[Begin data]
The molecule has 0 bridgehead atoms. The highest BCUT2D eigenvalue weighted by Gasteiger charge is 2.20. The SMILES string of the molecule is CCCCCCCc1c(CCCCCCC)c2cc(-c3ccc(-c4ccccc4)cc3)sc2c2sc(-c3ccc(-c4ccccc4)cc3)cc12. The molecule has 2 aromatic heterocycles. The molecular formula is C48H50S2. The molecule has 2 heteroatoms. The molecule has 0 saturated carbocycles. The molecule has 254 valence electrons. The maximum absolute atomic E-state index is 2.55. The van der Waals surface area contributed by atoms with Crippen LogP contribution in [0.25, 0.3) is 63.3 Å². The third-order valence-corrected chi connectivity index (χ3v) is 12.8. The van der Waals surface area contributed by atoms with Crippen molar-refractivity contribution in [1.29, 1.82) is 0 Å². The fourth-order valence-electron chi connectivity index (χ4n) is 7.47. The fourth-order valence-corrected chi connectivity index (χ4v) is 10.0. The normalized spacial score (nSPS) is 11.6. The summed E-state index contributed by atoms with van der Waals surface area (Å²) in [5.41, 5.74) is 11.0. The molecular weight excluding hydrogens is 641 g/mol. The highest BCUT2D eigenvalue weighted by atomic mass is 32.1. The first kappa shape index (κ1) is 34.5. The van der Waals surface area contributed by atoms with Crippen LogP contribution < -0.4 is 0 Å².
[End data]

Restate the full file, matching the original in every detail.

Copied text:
The molecule has 0 bridgehead atoms. The highest BCUT2D eigenvalue weighted by Gasteiger charge is 2.20. The SMILES string of the molecule is CCCCCCCc1c(CCCCCCC)c2cc(-c3ccc(-c4ccccc4)cc3)sc2c2sc(-c3ccc(-c4ccccc4)cc3)cc12. The molecule has 2 aromatic heterocycles. The molecular formula is C48H50S2. The molecule has 2 heteroatoms. The molecule has 0 saturated carbocycles. The molecule has 254 valence electrons. The maximum absolute atomic E-state index is 2.55. The van der Waals surface area contributed by atoms with Crippen LogP contribution in [0.25, 0.3) is 63.3 Å². The third-order valence-corrected chi connectivity index (χ3v) is 12.8. The van der Waals surface area contributed by atoms with Crippen molar-refractivity contribution in [1.29, 1.82) is 0 Å². The fourth-order valence-electron chi connectivity index (χ4n) is 7.47. The fourth-order valence-corrected chi connectivity index (χ4v) is 10.0. The normalized spacial score (nSPS) is 11.6. The summed E-state index contributed by atoms with van der Waals surface area (Å²) in [5.41, 5.74) is 11.0. The molecular weight excluding hydrogens is 641 g/mol. The highest BCUT2D eigenvalue weighted by atomic mass is 32.1. The first kappa shape index (κ1) is 34.5. The van der Waals surface area contributed by atoms with Crippen LogP contribution < -0.4 is 0 Å².